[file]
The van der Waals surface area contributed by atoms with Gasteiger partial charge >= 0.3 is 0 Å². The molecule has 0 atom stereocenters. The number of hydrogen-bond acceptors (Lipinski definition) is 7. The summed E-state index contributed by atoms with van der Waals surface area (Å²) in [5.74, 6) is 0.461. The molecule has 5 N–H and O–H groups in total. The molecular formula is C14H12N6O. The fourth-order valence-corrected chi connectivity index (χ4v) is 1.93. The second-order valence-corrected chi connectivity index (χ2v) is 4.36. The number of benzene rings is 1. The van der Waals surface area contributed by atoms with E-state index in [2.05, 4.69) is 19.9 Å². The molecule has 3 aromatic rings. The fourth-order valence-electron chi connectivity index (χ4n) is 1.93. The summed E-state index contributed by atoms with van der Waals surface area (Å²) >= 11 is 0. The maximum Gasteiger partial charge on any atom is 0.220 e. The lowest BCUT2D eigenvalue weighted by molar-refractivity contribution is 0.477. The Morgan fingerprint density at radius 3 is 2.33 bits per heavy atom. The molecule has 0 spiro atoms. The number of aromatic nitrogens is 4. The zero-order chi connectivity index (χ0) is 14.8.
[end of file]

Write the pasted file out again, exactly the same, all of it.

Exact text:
The van der Waals surface area contributed by atoms with Gasteiger partial charge >= 0.3 is 0 Å². The molecule has 0 atom stereocenters. The number of hydrogen-bond acceptors (Lipinski definition) is 7. The summed E-state index contributed by atoms with van der Waals surface area (Å²) in [5.74, 6) is 0.461. The molecule has 5 N–H and O–H groups in total. The molecular formula is C14H12N6O. The fourth-order valence-corrected chi connectivity index (χ4v) is 1.93. The second-order valence-corrected chi connectivity index (χ2v) is 4.36. The number of benzene rings is 1. The van der Waals surface area contributed by atoms with E-state index in [2.05, 4.69) is 19.9 Å². The molecule has 3 aromatic rings. The fourth-order valence-electron chi connectivity index (χ4n) is 1.93. The summed E-state index contributed by atoms with van der Waals surface area (Å²) >= 11 is 0. The maximum Gasteiger partial charge on any atom is 0.220 e. The lowest BCUT2D eigenvalue weighted by molar-refractivity contribution is 0.477. The Morgan fingerprint density at radius 3 is 2.33 bits per heavy atom. The molecule has 0 spiro atoms. The number of aromatic nitrogens is 4. The zero-order chi connectivity index (χ0) is 14.8.